"This is an exceptionally rich book . . . [c]overing so many themes with exciting new insights, framings and ideas, it will be essential reading for historians working in Aboriginal and settler colonial history and a major contribution to our understanding of Australia's history of Indigenous-non-Indigenous relations."—Australian Historical StudiesIn Dynamics of Difference in Australia, Francesca Merlan examines relations between indigenous and nonindigenous people from the events of early exploration and colonial endeavors to the present day. From face-to-face interactions to national and geopolitical affairs, the book illuminates the dimensions of difference that are revealed by these encounters: what indigenous and nonindigenous people pay attention to, what they value, what preconceived notions each possesses, and what their responses are to the Other. Basing her analysis on her extensive fieldwork in northern Australia, Merlan highlights the asymmetries in the exchanges between the settler majority and the indigenous minority, looking at everything from forms of violence and material transactions, to indigenous involvement in resource development, to governmental intervention in indigenous affairs.
"This book reveals with analytical clarity the underside of Australian politics in relation to indigenous peoples—the denials, self-delusions, sleights of hand, and inevitable misdeeds of the empowered majority. Francesca Merlan achieves this not so much through the flagging language of postcolonial critique but rather through the demonstration of consistencies across different times and places and on local and national levels. The cumulative evidence is compelling."—Diane Austin-Broos, University of Sydney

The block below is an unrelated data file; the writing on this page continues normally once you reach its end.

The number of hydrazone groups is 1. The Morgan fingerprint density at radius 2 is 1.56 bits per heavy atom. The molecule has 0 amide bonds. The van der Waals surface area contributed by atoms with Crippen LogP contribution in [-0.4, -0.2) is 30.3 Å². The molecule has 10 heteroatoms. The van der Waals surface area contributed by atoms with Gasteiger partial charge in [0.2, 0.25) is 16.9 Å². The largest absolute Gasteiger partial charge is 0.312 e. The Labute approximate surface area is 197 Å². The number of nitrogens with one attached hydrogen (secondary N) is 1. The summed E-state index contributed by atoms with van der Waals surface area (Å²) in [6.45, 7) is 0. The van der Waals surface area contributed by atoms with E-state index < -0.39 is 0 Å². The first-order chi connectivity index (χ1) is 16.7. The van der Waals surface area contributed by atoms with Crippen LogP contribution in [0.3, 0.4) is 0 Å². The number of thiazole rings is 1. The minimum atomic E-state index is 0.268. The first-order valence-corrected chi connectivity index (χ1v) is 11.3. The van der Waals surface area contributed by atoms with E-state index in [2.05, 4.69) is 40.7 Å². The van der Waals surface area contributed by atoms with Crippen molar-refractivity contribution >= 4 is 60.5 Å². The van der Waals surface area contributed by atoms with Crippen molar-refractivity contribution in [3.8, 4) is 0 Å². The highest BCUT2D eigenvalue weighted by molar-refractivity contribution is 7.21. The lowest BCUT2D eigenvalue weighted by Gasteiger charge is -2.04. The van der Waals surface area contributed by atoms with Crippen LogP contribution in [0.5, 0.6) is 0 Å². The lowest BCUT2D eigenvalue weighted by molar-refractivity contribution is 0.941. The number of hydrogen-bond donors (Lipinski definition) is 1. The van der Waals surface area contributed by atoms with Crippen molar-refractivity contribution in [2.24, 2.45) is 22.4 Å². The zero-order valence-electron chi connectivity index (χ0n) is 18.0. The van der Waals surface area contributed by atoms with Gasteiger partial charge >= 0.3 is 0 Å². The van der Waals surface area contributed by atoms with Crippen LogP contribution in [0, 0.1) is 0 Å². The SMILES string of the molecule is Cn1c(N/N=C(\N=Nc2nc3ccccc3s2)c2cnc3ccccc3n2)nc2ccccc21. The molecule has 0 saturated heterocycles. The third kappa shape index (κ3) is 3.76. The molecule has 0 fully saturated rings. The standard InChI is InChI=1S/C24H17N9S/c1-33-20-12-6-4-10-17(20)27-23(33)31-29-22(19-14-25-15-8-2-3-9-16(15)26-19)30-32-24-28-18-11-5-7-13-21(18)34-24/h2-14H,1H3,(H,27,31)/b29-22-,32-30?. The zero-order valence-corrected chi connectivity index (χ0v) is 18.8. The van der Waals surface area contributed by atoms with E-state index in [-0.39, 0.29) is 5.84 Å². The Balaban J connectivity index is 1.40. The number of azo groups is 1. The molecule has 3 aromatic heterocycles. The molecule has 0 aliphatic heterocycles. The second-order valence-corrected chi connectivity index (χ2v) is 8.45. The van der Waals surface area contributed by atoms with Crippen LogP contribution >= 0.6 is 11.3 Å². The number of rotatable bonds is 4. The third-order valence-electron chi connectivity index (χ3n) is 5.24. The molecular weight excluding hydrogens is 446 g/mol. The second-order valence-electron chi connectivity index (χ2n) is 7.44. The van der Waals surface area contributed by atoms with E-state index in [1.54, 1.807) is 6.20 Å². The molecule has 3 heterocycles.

"Dynamics of Difference in Australia is a remarkable and insightful book. Its engaging central theme, the possibility of mutual recognition between indigenous and nonindigenous Australians, is not only topical but also addresses concerns of long standing."—Victoria Burbank, University of Western Australia
Merlan frames the book within the current debate in Australian society concerning the constitutional recognition of indigenous people by the nation-state. Surveying the precursors to this question and its continuing and unresolved nature, she chronicles the ways in which an indigenous minority can remain culturally different while simultaneously experiencing the transformative forces of domination, constraint, and inequality. Conducting an investigation of long-term change against the backdrop of a highly salient and timely public debate surrounding indigenous issues, Dynamics of Difference has far-reaching implications both for public policy and for current theoretical debates about the nature of sociocultural continuity and change.
Francesca Merlan is Professor of Anthropology at Australian National University. She is author of numerous books, including Caging the Rainbow: Places, Politics, and Aborigines in a North Australian Town.